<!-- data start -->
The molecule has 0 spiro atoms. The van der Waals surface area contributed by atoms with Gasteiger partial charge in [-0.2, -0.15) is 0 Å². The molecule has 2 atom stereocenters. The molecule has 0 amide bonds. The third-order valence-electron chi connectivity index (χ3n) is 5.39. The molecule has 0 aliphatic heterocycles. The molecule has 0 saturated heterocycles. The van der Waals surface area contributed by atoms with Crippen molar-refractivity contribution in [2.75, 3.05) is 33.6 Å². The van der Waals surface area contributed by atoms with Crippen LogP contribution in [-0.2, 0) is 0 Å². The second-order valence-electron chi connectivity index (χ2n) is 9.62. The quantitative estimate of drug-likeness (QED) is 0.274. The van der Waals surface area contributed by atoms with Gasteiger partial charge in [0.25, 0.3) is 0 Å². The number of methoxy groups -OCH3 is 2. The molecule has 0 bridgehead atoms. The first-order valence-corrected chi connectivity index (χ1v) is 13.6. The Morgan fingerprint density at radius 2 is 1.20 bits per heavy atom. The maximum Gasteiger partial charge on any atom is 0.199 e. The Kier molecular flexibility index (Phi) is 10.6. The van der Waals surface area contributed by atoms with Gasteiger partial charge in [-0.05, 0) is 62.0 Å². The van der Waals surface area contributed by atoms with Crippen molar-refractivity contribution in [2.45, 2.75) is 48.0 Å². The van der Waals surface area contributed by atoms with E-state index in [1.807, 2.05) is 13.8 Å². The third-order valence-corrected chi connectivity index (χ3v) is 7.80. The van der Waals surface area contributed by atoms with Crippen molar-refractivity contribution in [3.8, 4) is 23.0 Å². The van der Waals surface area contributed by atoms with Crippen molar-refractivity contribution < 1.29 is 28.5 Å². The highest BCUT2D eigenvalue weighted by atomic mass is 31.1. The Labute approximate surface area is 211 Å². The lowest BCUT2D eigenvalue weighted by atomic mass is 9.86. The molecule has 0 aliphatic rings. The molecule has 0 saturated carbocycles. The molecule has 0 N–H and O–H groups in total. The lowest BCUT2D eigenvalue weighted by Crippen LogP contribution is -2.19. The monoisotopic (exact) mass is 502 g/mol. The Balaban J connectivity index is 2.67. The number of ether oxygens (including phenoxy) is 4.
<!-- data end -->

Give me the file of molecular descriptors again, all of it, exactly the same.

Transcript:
The molecule has 0 spiro atoms. The van der Waals surface area contributed by atoms with Gasteiger partial charge in [-0.2, -0.15) is 0 Å². The molecule has 2 atom stereocenters. The molecule has 0 amide bonds. The third-order valence-electron chi connectivity index (χ3n) is 5.39. The molecule has 0 aliphatic heterocycles. The molecule has 0 saturated heterocycles. The van der Waals surface area contributed by atoms with Crippen molar-refractivity contribution in [2.75, 3.05) is 33.6 Å². The van der Waals surface area contributed by atoms with Crippen LogP contribution in [-0.2, 0) is 0 Å². The second-order valence-electron chi connectivity index (χ2n) is 9.62. The quantitative estimate of drug-likeness (QED) is 0.274. The van der Waals surface area contributed by atoms with Gasteiger partial charge in [0.25, 0.3) is 0 Å². The number of methoxy groups -OCH3 is 2. The molecule has 0 bridgehead atoms. The first-order valence-corrected chi connectivity index (χ1v) is 13.6. The Morgan fingerprint density at radius 2 is 1.20 bits per heavy atom. The maximum Gasteiger partial charge on any atom is 0.199 e. The Kier molecular flexibility index (Phi) is 10.6. The van der Waals surface area contributed by atoms with Gasteiger partial charge in [-0.05, 0) is 62.0 Å². The van der Waals surface area contributed by atoms with Crippen molar-refractivity contribution in [2.45, 2.75) is 48.0 Å². The van der Waals surface area contributed by atoms with E-state index in [1.807, 2.05) is 13.8 Å². The third-order valence-corrected chi connectivity index (χ3v) is 7.80. The van der Waals surface area contributed by atoms with Crippen molar-refractivity contribution in [3.8, 4) is 23.0 Å². The van der Waals surface area contributed by atoms with Crippen molar-refractivity contribution < 1.29 is 28.5 Å². The highest BCUT2D eigenvalue weighted by atomic mass is 31.1. The Labute approximate surface area is 211 Å². The lowest BCUT2D eigenvalue weighted by atomic mass is 9.86. The molecule has 0 aliphatic rings. The molecule has 0 saturated carbocycles. The molecule has 0 N–H and O–H groups in total. The lowest BCUT2D eigenvalue weighted by Crippen LogP contribution is -2.19. The monoisotopic (exact) mass is 502 g/mol. The Balaban J connectivity index is 2.67. The number of ether oxygens (including phenoxy) is 4.